The average person has about three million sweat glands, located all over the body. Only about 5% of them are active, though – which clearly shows their enormous potential. An average level of perspiration of approx. 0.5 to 1 ml per minute results in the production of 1 to 2 litres of sweat per day. Sweating is essential to survival, and a bodily function that is primarily a way for the body to maintain its temperature.
Besides by producing sweat, the temperature of the body is also regulated by hormones, breathing and the constriction of blood vessels. The number of sweat glands varies quite greatly from body part to body part. The palms of the hands and the soles of the feet have the highest concentration, with approx. 600 sweat glands per square centimetre. They are followed by the armpits, the forehead and the trunk of the body, with roughly 100/cm2. The extremeties tend to have the least sweat glands.
The transition from natural sweating to maintain a steady body temperature to pathological sweating is fluent. Quite often, unique psychological factors are decisive in determining when perspiring becomes excessive, and thus is considered bothersome. Based on these factors, it is quite difficult to define the criteria for excessive sweating exactly. Roughly 1 to 2% of the population suffers from hyperhidrosis.
The first step is about differentiating between a primary and secondary hyperhidrosis. In almost all cases, this can be achieved in a targeted consultation with a specialist. In case of a secondary hyperhidrosis, one must first treat the underlying condition, after the appropriate examination. In some cases, an additional medical treatment can be necessary, to lessen the complaints.
In the so-called focal or emotional primary hyperhidrosis, the excessive sweating is primarily located in the armpits, and/or in the palms and soles of the feet – and rarely, the forehead. The affliction usually begins after puberty and can be hereditary. In addition to the possible social isolation, secondary complications such as warts, athlete’s foot or other skin diseases (Keratoma sulcatum u.a.) can occur. For this reason, this set of problems should not be trivialised, but rather be considered a «real» illness, and be treated accordingly.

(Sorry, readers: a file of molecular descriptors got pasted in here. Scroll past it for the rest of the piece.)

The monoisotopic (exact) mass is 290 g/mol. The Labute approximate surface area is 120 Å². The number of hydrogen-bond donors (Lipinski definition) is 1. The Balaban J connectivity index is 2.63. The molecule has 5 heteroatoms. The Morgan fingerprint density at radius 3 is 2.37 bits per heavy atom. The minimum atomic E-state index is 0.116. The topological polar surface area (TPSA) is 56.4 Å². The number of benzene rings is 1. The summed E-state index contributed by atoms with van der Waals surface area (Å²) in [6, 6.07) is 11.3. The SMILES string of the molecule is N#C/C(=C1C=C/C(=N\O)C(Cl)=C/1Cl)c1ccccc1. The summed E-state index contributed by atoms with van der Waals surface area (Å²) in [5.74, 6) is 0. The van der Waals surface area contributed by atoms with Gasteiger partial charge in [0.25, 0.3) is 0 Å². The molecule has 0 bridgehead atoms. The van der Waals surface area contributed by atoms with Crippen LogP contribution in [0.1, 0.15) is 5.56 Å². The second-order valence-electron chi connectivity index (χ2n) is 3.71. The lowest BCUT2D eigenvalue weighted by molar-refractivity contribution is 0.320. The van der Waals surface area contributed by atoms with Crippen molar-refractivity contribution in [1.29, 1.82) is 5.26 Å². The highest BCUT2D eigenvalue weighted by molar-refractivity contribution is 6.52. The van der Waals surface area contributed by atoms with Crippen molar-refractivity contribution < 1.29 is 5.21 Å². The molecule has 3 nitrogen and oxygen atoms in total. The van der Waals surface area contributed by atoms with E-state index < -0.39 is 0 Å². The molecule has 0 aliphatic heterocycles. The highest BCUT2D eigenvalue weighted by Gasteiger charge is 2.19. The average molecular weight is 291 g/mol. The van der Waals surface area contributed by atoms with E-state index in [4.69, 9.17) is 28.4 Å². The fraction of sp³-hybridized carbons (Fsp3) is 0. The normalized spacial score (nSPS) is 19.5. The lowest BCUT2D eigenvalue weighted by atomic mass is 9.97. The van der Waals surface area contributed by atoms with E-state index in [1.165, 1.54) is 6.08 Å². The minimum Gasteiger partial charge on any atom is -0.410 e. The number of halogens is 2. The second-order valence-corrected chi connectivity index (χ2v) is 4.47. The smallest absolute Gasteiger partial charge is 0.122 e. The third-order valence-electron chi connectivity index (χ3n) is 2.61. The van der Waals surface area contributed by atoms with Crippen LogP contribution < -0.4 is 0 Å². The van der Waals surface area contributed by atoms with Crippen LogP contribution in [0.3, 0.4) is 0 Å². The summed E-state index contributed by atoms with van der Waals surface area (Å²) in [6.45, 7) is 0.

While emotional factors are usually the underlying cause of focal hyperhidrosis, secondary hyperhidrosis is often caused by an internal disease. Accordingly, both metabolic disorders such as diabetes, hyperthyroidism or neurological illnesses, as well as infections, and (in rare cases) cancer can be the cause.
Initially, a compulsory general course of action should be taken, as this can very often already show a positive therapeutic effect. This includes frequent washing of the hyperhidrotic areas and deodorants. In addition, we recommend changing clothing daily and wearing cotton whenever possible. The next step is the prescription of antiperspirants with aluminium chloride. It must be stressed that these must be applied every evening, in order to absorb overnight. If these measures don’t lead to the desired result, a treatment with Botulinum toxin should be considered. A permanent solution is achieved by means of surgery, which in itself brings the disadvantage of a risk of scarring.
In general, the afflicted should only wear socks made of cotton or wool, and avoid wearing shoes with wooden or rubber soles. Leather shoes are ideally suited. Changing socks and shoes daily is a must. Additionally, foot baths with tannins, combined with shoe powder have shown success. If this therapy doesn’t lead to the desired improvement, a treatment with Iontophoresis is advisable. If this doesn’t lead to results, then a treatment with Botulinum toxin should be considered. As a last resort, a endoscopic thoracic sympathectomy can be taken into consideration. This surgical procedure is only suitable for palmar hyperhidrosis and has the serious disadvantage that it has been shown to lead to so-called compensatory sweating in a number of patients.
Rarer forms (foreheads)
Excessive sweating in the face can be particularly unpleasant. A treatment with Botulinum toxin can lead to a remarkable improvement in quality of life. It’s very important to place the injections properly to avoid bothersome physical interactions. Kreyden Hyperhidrosis has wide-ranging and long-standing experience in treating patients with Botulinum toxin for this somewhat less-common indication of Hyperhidrosis.
In the case of so-called constitutional perspiration – or generalised hyperhidrosis with no discernible cause – one initially usually chooses a generalised course of treatment. This includes losing weight, exercise, nutritional consulting and wearing appropriate clothing. If further steps are necessary, it is possible to settle the autonomic nervous system (formerly vegetative nervous system) with the use of high-dose beta blockers. Furthermore, it’s possible to head off possible «perspiration surges» in sweating relatively efficiently by using anticholinergics. This treatment can also be combined with a Botulinum toxin therapy in the areas most afflicted.